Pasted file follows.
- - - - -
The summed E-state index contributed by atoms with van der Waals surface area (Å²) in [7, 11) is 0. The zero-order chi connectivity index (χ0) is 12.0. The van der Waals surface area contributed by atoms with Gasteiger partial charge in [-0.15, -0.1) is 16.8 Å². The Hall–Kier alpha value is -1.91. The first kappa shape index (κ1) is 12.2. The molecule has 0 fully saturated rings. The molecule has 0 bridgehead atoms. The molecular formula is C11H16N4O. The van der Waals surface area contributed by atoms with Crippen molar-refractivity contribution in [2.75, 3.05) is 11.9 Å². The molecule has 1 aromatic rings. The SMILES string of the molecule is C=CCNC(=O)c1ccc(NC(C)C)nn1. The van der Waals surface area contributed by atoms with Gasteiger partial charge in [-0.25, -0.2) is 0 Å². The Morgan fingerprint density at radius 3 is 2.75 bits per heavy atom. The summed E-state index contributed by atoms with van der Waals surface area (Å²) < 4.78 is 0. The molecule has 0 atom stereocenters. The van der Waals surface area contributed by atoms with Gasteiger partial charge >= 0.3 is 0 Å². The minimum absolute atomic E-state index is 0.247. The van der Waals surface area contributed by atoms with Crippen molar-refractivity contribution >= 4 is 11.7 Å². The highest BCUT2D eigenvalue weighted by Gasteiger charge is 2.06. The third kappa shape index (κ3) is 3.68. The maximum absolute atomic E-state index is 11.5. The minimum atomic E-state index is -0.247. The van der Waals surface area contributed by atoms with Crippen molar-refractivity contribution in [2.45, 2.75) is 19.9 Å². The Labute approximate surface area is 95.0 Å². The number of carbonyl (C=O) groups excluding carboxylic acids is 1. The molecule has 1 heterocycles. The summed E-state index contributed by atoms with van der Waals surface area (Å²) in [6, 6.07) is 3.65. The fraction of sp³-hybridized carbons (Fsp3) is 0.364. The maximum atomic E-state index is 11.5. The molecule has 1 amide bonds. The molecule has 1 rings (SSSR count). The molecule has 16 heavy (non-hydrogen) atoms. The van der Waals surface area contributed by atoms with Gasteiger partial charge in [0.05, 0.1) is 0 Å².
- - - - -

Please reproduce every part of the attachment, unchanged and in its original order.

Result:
The summed E-state index contributed by atoms with van der Waals surface area (Å²) in [7, 11) is 0. The zero-order chi connectivity index (χ0) is 12.0. The van der Waals surface area contributed by atoms with Gasteiger partial charge in [-0.15, -0.1) is 16.8 Å². The Hall–Kier alpha value is -1.91. The first kappa shape index (κ1) is 12.2. The molecule has 0 fully saturated rings. The molecule has 0 bridgehead atoms. The molecular formula is C11H16N4O. The van der Waals surface area contributed by atoms with Crippen molar-refractivity contribution in [2.75, 3.05) is 11.9 Å². The molecule has 1 aromatic rings. The SMILES string of the molecule is C=CCNC(=O)c1ccc(NC(C)C)nn1. The van der Waals surface area contributed by atoms with Gasteiger partial charge in [-0.25, -0.2) is 0 Å². The Morgan fingerprint density at radius 3 is 2.75 bits per heavy atom. The summed E-state index contributed by atoms with van der Waals surface area (Å²) < 4.78 is 0. The molecule has 0 atom stereocenters. The van der Waals surface area contributed by atoms with Gasteiger partial charge >= 0.3 is 0 Å². The minimum absolute atomic E-state index is 0.247. The van der Waals surface area contributed by atoms with Crippen molar-refractivity contribution >= 4 is 11.7 Å². The highest BCUT2D eigenvalue weighted by Gasteiger charge is 2.06. The third kappa shape index (κ3) is 3.68. The maximum absolute atomic E-state index is 11.5. The minimum atomic E-state index is -0.247. The van der Waals surface area contributed by atoms with Crippen molar-refractivity contribution in [2.45, 2.75) is 19.9 Å². The Labute approximate surface area is 95.0 Å². The number of carbonyl (C=O) groups excluding carboxylic acids is 1. The molecule has 1 heterocycles. The summed E-state index contributed by atoms with van der Waals surface area (Å²) in [6, 6.07) is 3.65. The fraction of sp³-hybridized carbons (Fsp3) is 0.364. The maximum atomic E-state index is 11.5. The molecule has 1 amide bonds. The molecule has 1 rings (SSSR count). The molecule has 16 heavy (non-hydrogen) atoms. The van der Waals surface area contributed by atoms with Gasteiger partial charge in [0.05, 0.1) is 0 Å².